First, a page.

Right to the Hirota Bay of RikuzenTakata of Iwate Pref. there is Ohno Bay across the peninsula. A small fisherman’s village called Otomo cho was hit repeatedly by the tsunami and they were hit from two sides by the tsunami and it ripped apart their lives and either washed their homes away or those that were left standing were filled them with debris in the March 11th tsunami. Some people have chosen to remain in their homes, and did not go to the evacuation centers, but remained in the area with friends or relatives at first and then worked to repair their homes and decided to stay on in what remained of the village. They lived through the ordeal of little food, no water, no electricity, no gas, no phones and no supplies for over 5 months. They were told that unless they were in the evacuation centers and then after in the temporary housing, that they could not receive any aid at all. Those that moved into the evacuation centers right after the disaster, and then to the temporary housing after that had and still have lots and lots of aid and goods that were and still are provided. However, for those in remote and isolated places, the helping hands were, and still are, scarce and seldom.
An American mom with four kids married to a local Japanese man has been offering her aid since the day of the disaster as soon as the road became passable, not only to those people in the temporary houses built across from their house, but also to the people living and forgotten small town of Otomo-cho. Driving down to the coastal village takes about one and half hours, her Japanese husband along with his American wife, their kids (4-11 years old) and a mountain of goods donated from her multi-national friends, not only from Japan but also from abroad.
At first the donations were from her family; water, food and household items from their home such as toilet paper, towels, dishwashing detergent among other things. They themselves went through the hardship with frequent earthquakes and time without gas and electricity for weeks as well as no stores to buy anything nor was there gas stations open for gasoline for the car. Her husband was also unemployed all of last year, so they understood a little of the hardships that many people have been going through. Luckily the water was ok in their area and so they packed the water in whichever bottles, pots and pans they had on hand and delivered them to the village, together with whatever food they could supply from their home. That was how it had started. The American mom, like a Good Samaritan, offered her helping hand to those needed in the coastal village. At first, the villagers wouldn’t accept the tall blond foreign lady, being conservative and cautious of strangers as most of the local people in East Japan are. However, she has a friend there, a teacher and colleague that she taught H.S. with many years ago in Iwate Pref. Slowly Joni, the mom, has been gaining their trust and friendship with the help of her friend, and most importantly with the presence of her beautiful Japanese/American kids. It would have been so difficult to shut the door in front of the kids’ angelic smiles.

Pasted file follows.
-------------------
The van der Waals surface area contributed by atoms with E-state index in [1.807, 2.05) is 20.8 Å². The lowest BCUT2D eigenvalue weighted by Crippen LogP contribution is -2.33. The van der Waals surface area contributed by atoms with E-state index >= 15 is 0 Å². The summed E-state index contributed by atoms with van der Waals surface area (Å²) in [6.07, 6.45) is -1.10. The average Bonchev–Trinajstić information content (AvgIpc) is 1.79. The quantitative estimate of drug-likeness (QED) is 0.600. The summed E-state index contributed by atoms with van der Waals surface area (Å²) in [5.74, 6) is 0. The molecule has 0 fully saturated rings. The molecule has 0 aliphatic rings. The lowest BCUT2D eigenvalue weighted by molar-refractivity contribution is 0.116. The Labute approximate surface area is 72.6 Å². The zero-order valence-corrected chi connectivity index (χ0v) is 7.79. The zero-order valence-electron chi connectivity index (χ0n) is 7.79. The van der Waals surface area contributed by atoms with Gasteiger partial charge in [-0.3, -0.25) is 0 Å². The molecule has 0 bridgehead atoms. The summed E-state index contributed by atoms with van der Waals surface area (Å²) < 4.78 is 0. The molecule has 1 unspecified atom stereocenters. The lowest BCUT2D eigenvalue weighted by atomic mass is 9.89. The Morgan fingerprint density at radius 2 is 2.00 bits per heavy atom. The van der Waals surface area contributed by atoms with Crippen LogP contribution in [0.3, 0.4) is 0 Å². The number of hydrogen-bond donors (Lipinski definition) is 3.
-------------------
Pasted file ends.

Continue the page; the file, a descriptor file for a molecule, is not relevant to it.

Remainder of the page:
Since then, her church friends in Japan and overseas, and those who were acquainted with her on the Internet, like myself, have been sending Joni donation gifts, clothing, blankets, vegetables, seeds, cameras, material and yarn for the ladies to begin their hobbies again, as well as a sewing machine and other household items. The needs often change with time, and the churches and friends have been wonderful about adapting to the changes and sending those things that are most needed at the time.
There have been some friends that have come to visit her in her village and who have wanted to help. They have come along on the trip to the coast to help distribute the aid. They have to visit each home that is spread out now and cross the path that the tsunami took. It is really good for the people in their homes to get a special visit and to have people that take time to have a chat with them and ask how they are doing, for many are feeling very forgotten and lonely. She and her family now are accepted by the villagers and they look forward to her family's visits. Taking the children has been really good also, and though they are often crammed into the car since it is loaded with supplies, the smiles that they bring are very healing to the villagers’ hearts. Most of the villagers are very elderly and it is still very hard for them.
It very well be that the visits and the smiles are just as important, if not more, than the supplies that they are bringing.
As you can imagine, to continue these supporting activities get tiring and difficult. What drives Joni and her family to continue being a Good Samaritans? She says that it is the story of the Good Samaritan (Luke 10:30-37) that gives a clear picture of God's desire for us to help those in desperate need wherever we find them. After describing how the Samaritan rescued a hurting man whom others had passed by,told His hearers, "Go and do likewise.” That is what she and her family are trying to do. It also says in the Bible, " Do unto others as you would have them do unto you", she said that she knew that if it were her family in that situation that the help would be so appreciated, and so she tries to do the same to others. Their family is showing a little of God's love to these people and caring for them
She told me that it is their smiles, flashing and beaming on their faces appreciating that they are not forgotten and cared and connected. Knowing that there are people that care and that they are valued and remembered! She also said that their family has been so blessed in being able to help people and they have been very happy to be the hands and feet of Jesus during this time. We are indeed God families!